Infineon Spins Off AWG Business
All the intellectual property, patents, and products in progress are to be transferred to Optun Inc. an Israeli startup headquartered in Menlo, Calif. In return, Infineon will get an undisclosed equity stake in Optun (not to be confused with Optune Technologies, a StockerYale Inc. subsidiary).
Mark Tyndall, VP of business development for Infineon's wireline communications division says the decision to spin out the passives group was made to allow the company to focus on its core businesses of transponders and communications ICs (that old chestnut).
Although Infineon has been developing AWGs for several years -- since before it was spun off from Siemens AG (NYSE: SI; Frankfurt: SIE) -- work was still in the R&D phase. "Realistically, the passives group will not see significant revenues before 2004," Tyndall says.
Optun is developing silicon-based planar lightwave circuits (PLCs) -- so from that point of view the technology is a good match with Infineon's. Its first product family is a range of optical switching subsystems.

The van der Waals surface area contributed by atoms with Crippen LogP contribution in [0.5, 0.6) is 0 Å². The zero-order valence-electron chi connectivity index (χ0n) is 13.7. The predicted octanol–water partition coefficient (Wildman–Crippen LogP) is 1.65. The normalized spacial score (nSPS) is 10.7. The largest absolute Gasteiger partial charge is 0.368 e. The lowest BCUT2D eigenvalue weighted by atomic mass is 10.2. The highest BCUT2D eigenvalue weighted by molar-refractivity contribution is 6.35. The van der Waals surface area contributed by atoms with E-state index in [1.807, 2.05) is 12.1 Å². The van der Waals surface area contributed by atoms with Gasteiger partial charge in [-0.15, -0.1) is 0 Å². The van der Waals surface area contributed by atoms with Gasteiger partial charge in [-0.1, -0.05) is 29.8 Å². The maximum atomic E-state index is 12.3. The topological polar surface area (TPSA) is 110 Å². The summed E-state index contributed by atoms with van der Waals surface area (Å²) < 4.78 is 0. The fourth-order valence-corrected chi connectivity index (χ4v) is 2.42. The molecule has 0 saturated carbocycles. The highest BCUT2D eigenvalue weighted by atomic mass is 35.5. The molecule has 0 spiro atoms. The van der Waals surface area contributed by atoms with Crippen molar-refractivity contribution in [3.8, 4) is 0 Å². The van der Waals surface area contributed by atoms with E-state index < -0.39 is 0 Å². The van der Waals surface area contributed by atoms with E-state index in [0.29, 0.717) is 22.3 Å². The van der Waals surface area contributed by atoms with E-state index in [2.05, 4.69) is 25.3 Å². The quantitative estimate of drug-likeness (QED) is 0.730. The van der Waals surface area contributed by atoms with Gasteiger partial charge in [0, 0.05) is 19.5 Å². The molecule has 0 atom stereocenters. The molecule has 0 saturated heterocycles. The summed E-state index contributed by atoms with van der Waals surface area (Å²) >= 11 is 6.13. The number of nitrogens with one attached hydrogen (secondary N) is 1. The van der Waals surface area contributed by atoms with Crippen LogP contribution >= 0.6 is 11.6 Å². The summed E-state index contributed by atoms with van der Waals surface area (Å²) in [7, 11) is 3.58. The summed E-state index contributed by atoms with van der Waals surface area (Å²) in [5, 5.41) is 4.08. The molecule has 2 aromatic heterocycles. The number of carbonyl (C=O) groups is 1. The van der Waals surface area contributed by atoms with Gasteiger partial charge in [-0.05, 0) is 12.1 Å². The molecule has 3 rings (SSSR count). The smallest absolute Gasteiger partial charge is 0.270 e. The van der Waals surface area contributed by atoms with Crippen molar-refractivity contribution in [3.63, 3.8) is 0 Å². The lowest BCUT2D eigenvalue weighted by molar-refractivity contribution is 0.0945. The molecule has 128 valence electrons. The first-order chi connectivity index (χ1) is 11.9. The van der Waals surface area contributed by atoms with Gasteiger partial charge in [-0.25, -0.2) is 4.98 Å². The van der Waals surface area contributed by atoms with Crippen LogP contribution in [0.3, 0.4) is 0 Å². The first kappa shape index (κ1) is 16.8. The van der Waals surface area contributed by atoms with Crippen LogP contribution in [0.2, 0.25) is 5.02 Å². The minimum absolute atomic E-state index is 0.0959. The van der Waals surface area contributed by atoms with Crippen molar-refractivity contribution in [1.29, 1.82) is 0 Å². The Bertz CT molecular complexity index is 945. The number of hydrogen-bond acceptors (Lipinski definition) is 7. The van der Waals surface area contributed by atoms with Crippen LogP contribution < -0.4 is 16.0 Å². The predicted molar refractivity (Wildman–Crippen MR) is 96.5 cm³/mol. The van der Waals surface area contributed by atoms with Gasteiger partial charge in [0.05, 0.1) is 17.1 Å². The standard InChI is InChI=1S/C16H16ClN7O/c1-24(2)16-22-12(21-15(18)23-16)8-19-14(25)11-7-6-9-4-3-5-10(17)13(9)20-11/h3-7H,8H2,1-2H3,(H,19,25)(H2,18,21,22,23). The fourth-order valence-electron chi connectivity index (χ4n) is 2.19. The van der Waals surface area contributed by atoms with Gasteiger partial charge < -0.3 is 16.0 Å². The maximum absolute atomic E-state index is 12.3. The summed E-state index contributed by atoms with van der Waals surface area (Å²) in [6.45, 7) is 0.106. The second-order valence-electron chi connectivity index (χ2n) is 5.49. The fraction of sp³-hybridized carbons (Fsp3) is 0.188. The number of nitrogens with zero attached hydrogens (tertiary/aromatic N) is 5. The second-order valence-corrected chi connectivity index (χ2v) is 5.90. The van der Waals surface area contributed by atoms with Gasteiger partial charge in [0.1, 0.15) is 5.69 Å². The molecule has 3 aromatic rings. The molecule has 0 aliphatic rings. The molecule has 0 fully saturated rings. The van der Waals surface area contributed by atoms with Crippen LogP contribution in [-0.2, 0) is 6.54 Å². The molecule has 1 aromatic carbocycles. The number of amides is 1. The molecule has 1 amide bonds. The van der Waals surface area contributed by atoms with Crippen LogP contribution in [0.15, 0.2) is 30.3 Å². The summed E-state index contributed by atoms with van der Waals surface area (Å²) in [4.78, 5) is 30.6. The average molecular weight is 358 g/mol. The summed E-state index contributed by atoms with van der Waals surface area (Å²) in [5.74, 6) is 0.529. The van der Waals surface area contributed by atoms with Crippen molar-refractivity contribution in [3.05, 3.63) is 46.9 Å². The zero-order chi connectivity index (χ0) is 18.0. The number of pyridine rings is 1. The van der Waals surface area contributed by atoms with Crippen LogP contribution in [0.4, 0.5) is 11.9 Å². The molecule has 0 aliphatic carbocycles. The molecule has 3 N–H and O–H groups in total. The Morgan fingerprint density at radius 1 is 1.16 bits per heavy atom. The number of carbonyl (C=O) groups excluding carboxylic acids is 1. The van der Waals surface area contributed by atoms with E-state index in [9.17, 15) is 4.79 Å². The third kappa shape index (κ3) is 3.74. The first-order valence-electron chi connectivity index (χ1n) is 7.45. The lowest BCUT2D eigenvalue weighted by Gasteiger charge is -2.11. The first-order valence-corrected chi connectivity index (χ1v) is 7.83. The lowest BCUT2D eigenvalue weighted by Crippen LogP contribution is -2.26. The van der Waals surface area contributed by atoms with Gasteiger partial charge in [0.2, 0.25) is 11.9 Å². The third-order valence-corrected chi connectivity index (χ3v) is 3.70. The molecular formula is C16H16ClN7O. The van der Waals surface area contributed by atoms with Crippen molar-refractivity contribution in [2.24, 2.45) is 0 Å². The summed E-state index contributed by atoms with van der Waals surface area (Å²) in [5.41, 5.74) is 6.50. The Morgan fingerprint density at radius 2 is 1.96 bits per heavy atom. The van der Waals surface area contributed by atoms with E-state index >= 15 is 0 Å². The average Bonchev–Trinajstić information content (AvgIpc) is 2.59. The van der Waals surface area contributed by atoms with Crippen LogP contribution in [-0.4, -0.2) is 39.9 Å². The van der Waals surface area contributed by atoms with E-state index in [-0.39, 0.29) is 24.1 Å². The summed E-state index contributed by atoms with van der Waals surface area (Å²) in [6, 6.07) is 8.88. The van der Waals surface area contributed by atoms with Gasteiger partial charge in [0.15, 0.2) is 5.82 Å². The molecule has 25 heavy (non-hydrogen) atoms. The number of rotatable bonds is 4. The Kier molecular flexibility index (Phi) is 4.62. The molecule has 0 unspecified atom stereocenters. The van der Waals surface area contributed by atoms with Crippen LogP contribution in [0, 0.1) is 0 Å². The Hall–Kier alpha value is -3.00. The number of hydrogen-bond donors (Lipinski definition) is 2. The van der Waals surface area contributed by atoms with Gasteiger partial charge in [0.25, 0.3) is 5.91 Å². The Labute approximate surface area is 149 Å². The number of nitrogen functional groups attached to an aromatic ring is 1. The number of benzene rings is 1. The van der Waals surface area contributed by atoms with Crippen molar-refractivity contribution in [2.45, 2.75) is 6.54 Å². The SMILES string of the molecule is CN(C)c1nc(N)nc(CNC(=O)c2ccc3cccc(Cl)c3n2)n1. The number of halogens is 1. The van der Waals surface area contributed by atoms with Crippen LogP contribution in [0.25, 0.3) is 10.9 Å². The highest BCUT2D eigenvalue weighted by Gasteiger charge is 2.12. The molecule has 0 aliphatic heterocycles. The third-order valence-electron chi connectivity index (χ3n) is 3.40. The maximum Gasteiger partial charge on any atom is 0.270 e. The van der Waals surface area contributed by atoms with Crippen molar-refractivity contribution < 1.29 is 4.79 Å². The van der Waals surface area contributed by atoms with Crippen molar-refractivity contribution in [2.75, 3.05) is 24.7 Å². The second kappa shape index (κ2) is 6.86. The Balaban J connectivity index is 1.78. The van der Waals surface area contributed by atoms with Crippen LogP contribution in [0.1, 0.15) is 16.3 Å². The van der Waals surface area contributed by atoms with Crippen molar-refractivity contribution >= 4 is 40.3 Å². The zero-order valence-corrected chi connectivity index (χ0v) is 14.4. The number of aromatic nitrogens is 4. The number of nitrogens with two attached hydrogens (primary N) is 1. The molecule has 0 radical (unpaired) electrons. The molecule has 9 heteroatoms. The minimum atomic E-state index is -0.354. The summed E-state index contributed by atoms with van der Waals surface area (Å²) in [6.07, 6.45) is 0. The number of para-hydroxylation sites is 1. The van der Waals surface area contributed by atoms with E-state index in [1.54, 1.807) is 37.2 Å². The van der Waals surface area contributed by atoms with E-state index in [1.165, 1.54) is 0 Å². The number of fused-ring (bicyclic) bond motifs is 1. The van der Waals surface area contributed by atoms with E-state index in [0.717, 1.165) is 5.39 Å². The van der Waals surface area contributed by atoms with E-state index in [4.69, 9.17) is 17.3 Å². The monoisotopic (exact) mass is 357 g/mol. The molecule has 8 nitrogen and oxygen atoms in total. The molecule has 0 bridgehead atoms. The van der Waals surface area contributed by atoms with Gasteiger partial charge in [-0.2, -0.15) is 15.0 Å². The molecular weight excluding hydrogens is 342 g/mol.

After the transaction, Optun will number 50 people, about half of whom will originate from Infineon. Infineon's passives group is based in Munich, where it is likely to remain for the immediate future. Integrating the group with its new parent could take "up to a year," according to Tyndall.
Tyndall says a key part of the deal is that Infineon will act as the global distributor of Optun products. Having access to Infineon's sales team and a channel to market will overcome one of the disadvantages of being a startup.
One has to wonder, however, if the passives group will fare any better under the auspices of a startup than it would under the parentage of a major corporation like Infineon. After all, even vendors with an established position in the AWG market have gone out of business (see Obituary: Lightwave Microsystems).
One reason given for AWG vendors failing is that they are suffocating under the high cost of their fabrication facilities. Being based on the manufacturing techniques of the electronics industry, AWG fabrication only works out cheap in high volumes, and right now volumes are very small.
Tyndall points out that Optun will avoid this pitfall because it is a fabless outfit, using foundries such as NKT Integration A/S (the former Ionas) to make its products. Infineon's passives group has operated a small pilot production facility, but that's all.
Optun could not be immediately reached for comment.
— Pauline Rigby, Senior Editor, Light Reading
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